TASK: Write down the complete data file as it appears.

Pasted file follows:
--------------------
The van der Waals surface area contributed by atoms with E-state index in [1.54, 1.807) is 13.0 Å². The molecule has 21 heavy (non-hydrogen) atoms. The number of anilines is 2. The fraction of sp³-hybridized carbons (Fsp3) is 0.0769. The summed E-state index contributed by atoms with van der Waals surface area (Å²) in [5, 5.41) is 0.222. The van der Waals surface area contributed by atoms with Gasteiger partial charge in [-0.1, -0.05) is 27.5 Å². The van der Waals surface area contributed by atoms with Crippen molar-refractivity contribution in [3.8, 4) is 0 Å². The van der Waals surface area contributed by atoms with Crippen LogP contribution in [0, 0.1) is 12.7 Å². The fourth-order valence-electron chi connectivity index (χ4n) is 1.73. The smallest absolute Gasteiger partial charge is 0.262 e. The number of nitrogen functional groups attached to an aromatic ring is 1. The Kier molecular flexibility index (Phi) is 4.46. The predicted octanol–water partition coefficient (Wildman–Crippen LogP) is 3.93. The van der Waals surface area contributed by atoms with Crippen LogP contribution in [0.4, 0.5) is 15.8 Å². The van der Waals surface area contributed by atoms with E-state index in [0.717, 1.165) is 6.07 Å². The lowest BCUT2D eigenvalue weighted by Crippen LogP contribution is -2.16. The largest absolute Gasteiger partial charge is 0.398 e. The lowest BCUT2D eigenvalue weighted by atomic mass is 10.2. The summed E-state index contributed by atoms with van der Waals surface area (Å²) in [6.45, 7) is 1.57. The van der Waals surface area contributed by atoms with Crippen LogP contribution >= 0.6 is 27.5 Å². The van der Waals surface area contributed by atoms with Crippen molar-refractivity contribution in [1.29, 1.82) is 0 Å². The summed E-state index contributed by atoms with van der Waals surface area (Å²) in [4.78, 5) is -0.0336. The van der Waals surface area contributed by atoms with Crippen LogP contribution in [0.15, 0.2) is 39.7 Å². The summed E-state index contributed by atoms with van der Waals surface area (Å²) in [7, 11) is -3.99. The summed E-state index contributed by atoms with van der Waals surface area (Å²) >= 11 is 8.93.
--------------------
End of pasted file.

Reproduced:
The van der Waals surface area contributed by atoms with E-state index in [1.54, 1.807) is 13.0 Å². The molecule has 21 heavy (non-hydrogen) atoms. The number of anilines is 2. The fraction of sp³-hybridized carbons (Fsp3) is 0.0769. The summed E-state index contributed by atoms with van der Waals surface area (Å²) in [5, 5.41) is 0.222. The van der Waals surface area contributed by atoms with Gasteiger partial charge in [-0.1, -0.05) is 27.5 Å². The van der Waals surface area contributed by atoms with Crippen molar-refractivity contribution in [3.8, 4) is 0 Å². The van der Waals surface area contributed by atoms with Crippen LogP contribution in [0, 0.1) is 12.7 Å². The fourth-order valence-electron chi connectivity index (χ4n) is 1.73. The smallest absolute Gasteiger partial charge is 0.262 e. The number of nitrogen functional groups attached to an aromatic ring is 1. The Kier molecular flexibility index (Phi) is 4.46. The predicted octanol–water partition coefficient (Wildman–Crippen LogP) is 3.93. The van der Waals surface area contributed by atoms with Crippen LogP contribution in [0.4, 0.5) is 15.8 Å². The van der Waals surface area contributed by atoms with E-state index in [0.717, 1.165) is 6.07 Å². The lowest BCUT2D eigenvalue weighted by Crippen LogP contribution is -2.16. The largest absolute Gasteiger partial charge is 0.398 e. The lowest BCUT2D eigenvalue weighted by atomic mass is 10.2. The summed E-state index contributed by atoms with van der Waals surface area (Å²) in [6.45, 7) is 1.57. The van der Waals surface area contributed by atoms with Crippen LogP contribution >= 0.6 is 27.5 Å². The van der Waals surface area contributed by atoms with Crippen molar-refractivity contribution in [1.29, 1.82) is 0 Å². The summed E-state index contributed by atoms with van der Waals surface area (Å²) in [4.78, 5) is -0.0336. The van der Waals surface area contributed by atoms with Crippen LogP contribution in [0.15, 0.2) is 39.7 Å². The summed E-state index contributed by atoms with van der Waals surface area (Å²) in [7, 11) is -3.99. The summed E-state index contributed by atoms with van der Waals surface area (Å²) >= 11 is 8.93.